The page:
The Success of Obamacare Hinges on Only One Factor
With the Patient Protection and Affordable Care Act's state- and federally run health insurance exchanges set to open in less than 24 hours, the number of predictions as to whether this law, better known as Obamacare, will be a success or failure are off the charts.
Source: White House on Flickr.
Many of the current prognostications do have some merit as we've seen nothing but mixed data and finger-pointing from the early onset of this law. Supporters will point to the expansion of Medicaid and the millions of people people who should gain insurance through government-sponsored care that had previously never had access to affordable health care as a testament to its upcoming success. In addition, the average silver plan premium cost across the nation came in well under the Congressional Budget Office's projections at $328 per month. President Obama himself and supporters certainly have to be pleased by these figures.
Conversely, opponents of the law will point to a staggering number of technical and educational delays that are putting tomorrow's health exchange launch into serious jeopardy in certain states at a time when neither party can agree on a federal budget. The employer mandate was pushed out a year, and the Spanish-language and small business online marketplaces are delayed by three weeks to a month. Numerous individual states are encountering problems -- such as in Vermont, where the online marketplace won't be ready to accept payments for another month, or Washington D.C., where the software is currently unable to calculate the proper subsidy should an individual be entitled to one.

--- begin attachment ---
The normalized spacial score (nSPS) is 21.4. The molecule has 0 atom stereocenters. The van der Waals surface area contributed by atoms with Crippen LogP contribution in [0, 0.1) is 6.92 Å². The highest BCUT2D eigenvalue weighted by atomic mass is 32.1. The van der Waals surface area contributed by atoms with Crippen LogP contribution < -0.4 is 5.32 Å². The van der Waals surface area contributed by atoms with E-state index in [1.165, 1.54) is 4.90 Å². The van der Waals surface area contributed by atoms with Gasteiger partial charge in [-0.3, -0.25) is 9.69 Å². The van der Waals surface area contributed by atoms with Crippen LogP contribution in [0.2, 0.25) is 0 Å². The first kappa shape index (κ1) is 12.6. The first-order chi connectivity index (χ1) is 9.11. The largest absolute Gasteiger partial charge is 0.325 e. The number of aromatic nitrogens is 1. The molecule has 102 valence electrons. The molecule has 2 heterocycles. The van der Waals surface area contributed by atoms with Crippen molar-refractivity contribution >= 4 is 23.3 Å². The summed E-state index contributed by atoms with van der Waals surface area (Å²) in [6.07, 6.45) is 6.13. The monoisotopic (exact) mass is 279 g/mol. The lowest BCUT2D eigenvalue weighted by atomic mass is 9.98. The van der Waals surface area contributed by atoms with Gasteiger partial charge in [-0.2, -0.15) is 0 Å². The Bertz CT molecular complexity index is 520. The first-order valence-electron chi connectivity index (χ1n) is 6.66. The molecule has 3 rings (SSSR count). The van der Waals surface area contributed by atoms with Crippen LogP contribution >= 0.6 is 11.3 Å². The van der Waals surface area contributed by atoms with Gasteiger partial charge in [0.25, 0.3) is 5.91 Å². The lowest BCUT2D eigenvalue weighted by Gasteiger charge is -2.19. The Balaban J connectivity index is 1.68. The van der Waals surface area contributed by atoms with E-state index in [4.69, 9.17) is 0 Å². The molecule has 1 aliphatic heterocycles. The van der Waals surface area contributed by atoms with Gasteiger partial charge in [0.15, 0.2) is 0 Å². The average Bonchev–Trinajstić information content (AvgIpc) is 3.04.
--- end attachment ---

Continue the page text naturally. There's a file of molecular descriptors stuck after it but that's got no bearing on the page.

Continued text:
Despite this back-and-forth battle, there's just one thing that's going to determine the success or failure of this law... and it may not be what you think.
Will the technology behind Obamacare speak wonders of its effectiveness?
A lot of speculators want to place the onus of success or failure on the enormous technical and educational challenges of this law. There's no question that connecting multiple government agencies together via cloud-based software and then having that software calculate plan rates and subsidies (if any) from multiple geographic regions across the U.S. is going to come with a few glitches.
But, as I've pointed to previously, preceding health reform laws have had similar glitches from the start and turned out just fine. Medicare Part D had more than a handful of problems when it debuted in 2006, but those were largely contained within the first year. While many would just assume that the technology and educational factors behind Obamacare will determine its success, it's very unlikely to be the case.